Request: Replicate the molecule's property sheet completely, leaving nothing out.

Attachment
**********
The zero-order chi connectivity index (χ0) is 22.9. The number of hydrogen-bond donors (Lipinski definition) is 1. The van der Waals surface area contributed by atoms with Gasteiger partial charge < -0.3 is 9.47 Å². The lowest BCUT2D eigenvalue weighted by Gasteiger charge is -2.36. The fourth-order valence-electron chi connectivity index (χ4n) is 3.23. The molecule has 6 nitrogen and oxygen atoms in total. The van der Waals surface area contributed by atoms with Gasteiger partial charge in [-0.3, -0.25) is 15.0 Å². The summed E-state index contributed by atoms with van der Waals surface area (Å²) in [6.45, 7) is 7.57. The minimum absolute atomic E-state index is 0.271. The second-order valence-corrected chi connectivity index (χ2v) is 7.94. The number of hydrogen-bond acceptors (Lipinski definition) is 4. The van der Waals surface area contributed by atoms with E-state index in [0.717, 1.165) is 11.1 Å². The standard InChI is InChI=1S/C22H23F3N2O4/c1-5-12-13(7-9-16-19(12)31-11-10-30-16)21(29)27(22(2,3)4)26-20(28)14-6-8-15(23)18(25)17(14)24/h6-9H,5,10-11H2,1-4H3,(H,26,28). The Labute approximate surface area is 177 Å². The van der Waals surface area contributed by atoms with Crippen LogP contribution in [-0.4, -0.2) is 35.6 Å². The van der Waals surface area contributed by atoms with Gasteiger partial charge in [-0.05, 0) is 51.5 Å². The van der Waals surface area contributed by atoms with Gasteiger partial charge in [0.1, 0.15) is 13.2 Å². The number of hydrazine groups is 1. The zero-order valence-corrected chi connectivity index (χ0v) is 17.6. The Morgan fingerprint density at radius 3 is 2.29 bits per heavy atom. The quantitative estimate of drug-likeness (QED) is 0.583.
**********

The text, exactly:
The zero-order chi connectivity index (χ0) is 22.9. The number of hydrogen-bond donors (Lipinski definition) is 1. The van der Waals surface area contributed by atoms with Gasteiger partial charge < -0.3 is 9.47 Å². The lowest BCUT2D eigenvalue weighted by Gasteiger charge is -2.36. The fourth-order valence-electron chi connectivity index (χ4n) is 3.23. The molecule has 6 nitrogen and oxygen atoms in total. The van der Waals surface area contributed by atoms with Gasteiger partial charge in [-0.3, -0.25) is 15.0 Å². The summed E-state index contributed by atoms with van der Waals surface area (Å²) in [6.45, 7) is 7.57. The minimum absolute atomic E-state index is 0.271. The second-order valence-corrected chi connectivity index (χ2v) is 7.94. The number of hydrogen-bond acceptors (Lipinski definition) is 4. The van der Waals surface area contributed by atoms with E-state index in [0.717, 1.165) is 11.1 Å². The standard InChI is InChI=1S/C22H23F3N2O4/c1-5-12-13(7-9-16-19(12)31-11-10-30-16)21(29)27(22(2,3)4)26-20(28)14-6-8-15(23)18(25)17(14)24/h6-9H,5,10-11H2,1-4H3,(H,26,28). The Labute approximate surface area is 177 Å². The van der Waals surface area contributed by atoms with Crippen LogP contribution in [-0.4, -0.2) is 35.6 Å². The van der Waals surface area contributed by atoms with Gasteiger partial charge in [-0.05, 0) is 51.5 Å². The van der Waals surface area contributed by atoms with Gasteiger partial charge in [0.1, 0.15) is 13.2 Å². The number of hydrazine groups is 1. The zero-order valence-corrected chi connectivity index (χ0v) is 17.6. The Morgan fingerprint density at radius 3 is 2.29 bits per heavy atom. The quantitative estimate of drug-likeness (QED) is 0.583.